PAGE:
I first read about the coronavirus in the New York Times for Kids. I thought it was just another type of cold or something. Then my mom told us that we should be more careful about washing our hands and other stuff we’re supposed to do anyway, and I thought, “Still just a minor disease.” Then she said that schools might close and we might be put under quarantine. That confused me. This was NOT just a minor disease anymore, I told her. She said everyone was panicking because it was new. She told me “corona” meant crown, and it was called the coronavirus because when you looked at it through a microscope it looked like a crown. I thought that was wrong. Why should something so horrible look like something that was the symbol for monarchy? Then schools DID close. We had canceled our spring break plans because of, of course, THE CORONAVIRUS. We went to my grandparents’ house. (They are not here.) My dad told me that people in the future would learn about the coronavirus in school. For some reason that made me think of Anne Frank. Then a thought hit me like a dodgeball. Anne Frank died. I almost grunted a short, blunt oof, right then and there.

Julia P., age 10, Chevy Chase, Md.
The coronavirus is knocking on all of our doors. They need to do a deep cleaning for my school. It’s considered a health emergency, which is a little scary. The NBA is out for the season, and everywhere I am I hear the word coronavirus. My soccer tournament got canceled, and I was looking forward to that so much. I thought it would be the highlight of March, and I got new cleats just for it. I guess, looking on the bright side of things, it could be good that I now have online school. I can do all of my schoolwork in one week and won’t have to go at the slow pace of my classmates. I did learn something new about the word corona. “Corona” means crown in Latin. Crowns sound so cheerful, but it’s just because the virus looks like a crown. That just goes to show you, you learn something new every day, even when there’s a health crisis at hand.

A kid's drawing of the coronavirus
“The Coronavirus,” by Madeleine P. Madeleine P.

Here are the three things I’m feeling most: curious, bored, and annoyed. You probably couldn’t imagine how many times people constantly tell me, “Wash your hands, don’t touch your face, and stay away from people who look sick or are coughing.” Like I don’t know to do these things. I also have questions, though, like: Who was the first person to get the coronavirus? How did he/she get it? Also, can you spread it by tears? For example, if you cry into a stuffed animal, and your friend hugs it, would any germs spread? The coronavirus is going to be a part of history now. Last year, I had to interview a relative about something like Y2K, or the Holocaust, or the Great Depression, and I feel like this will be considered some important part of history and someone could interview me about this someday. Right now we have a schedule for each day and that includes a walk just to get a break from our house and some fresh air. Other than knowing if I get the coronavirus I could pass it on to someone who’s old and could die, life is between good and OK. If there are other kids in the world who feel worried or scared, or whatever they feel, they should know they are not the only ones feeling this way.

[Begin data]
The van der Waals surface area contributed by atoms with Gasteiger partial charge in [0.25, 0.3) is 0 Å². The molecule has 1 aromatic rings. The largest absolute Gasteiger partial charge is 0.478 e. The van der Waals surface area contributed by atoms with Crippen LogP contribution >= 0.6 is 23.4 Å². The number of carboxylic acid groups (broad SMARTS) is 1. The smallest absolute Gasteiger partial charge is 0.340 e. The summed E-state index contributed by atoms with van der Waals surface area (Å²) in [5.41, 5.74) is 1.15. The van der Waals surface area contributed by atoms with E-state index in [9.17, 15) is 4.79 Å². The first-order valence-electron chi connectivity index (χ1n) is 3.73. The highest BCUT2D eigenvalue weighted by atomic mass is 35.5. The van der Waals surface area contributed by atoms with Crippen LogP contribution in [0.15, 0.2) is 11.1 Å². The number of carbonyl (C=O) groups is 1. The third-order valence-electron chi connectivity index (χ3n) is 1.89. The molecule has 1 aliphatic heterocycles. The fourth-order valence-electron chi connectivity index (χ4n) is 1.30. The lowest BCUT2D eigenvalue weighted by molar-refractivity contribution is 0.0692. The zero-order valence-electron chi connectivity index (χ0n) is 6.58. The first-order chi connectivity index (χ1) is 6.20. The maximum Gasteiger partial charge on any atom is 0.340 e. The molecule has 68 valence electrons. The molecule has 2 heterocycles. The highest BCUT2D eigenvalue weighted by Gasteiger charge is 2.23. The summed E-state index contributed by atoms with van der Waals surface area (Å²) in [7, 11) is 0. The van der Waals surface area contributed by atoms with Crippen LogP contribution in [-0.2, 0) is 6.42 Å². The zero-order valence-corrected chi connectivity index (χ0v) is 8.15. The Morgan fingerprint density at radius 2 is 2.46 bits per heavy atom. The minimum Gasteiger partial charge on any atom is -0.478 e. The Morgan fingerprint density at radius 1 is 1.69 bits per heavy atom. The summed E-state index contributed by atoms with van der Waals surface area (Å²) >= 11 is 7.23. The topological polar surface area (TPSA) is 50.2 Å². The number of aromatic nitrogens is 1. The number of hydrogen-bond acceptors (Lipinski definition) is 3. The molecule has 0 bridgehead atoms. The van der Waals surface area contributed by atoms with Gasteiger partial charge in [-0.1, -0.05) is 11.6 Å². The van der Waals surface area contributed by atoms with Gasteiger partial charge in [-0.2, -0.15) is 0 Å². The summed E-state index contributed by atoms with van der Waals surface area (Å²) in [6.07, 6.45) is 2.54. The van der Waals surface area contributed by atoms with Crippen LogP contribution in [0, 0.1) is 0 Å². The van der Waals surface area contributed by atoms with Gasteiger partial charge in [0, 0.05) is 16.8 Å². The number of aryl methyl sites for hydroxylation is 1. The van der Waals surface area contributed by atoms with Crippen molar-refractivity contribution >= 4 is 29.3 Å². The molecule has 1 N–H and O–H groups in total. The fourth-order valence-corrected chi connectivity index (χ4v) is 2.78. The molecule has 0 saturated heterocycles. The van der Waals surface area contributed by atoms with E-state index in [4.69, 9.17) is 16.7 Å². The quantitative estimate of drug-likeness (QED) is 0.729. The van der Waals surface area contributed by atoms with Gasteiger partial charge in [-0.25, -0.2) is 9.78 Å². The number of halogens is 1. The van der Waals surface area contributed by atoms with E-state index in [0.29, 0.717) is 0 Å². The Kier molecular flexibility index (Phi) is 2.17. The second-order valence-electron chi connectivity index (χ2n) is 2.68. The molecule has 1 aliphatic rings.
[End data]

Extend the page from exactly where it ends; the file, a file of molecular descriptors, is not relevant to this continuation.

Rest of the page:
Madeleine P., age 8, Chevy Chase, Md.
I miss my friends so much. There’s so much to tell them! I am so used to going to school, so I can tell my friends everything I’ve done over the weekends or at my house. And in addition to that, they are always telling me things as well. These are my feelings about the coronavirus. Now, let’s move onto what I’m doing. The first two days were cuckoo, so we made a schedule. At 8:30, our mom will wake us up. At 9, it is time for breakfast. At 9:30, a walk to get our blood pumping. At 10:05, we will practice our piano and do some schoolwork. 12:00 is lunch. 12:30 is the real activity of the day—an outdoor activity. 2:30 is FREE TIME. 4:00 is tea in the parlor and reading. 4:45 to 5:10 is helping with dinner (or you can just nap). 5:10 to 6 is outdoor play. 6 or 6:30 is dinner. 7:15 is take a shower or bath to wash up after a long day. At 7:45, maybe a movie. Last, it is bedtime. Now I am starting to feel more relaxed. Overall, I feel OK about this break that we are having because of the coronavirus.

A drawing of Naima Lemieux-Giles's family.
Naima Lemieux-Giles

Naima Lemieux-Giles, age 6 (almost 7), Los Angeles, Calif.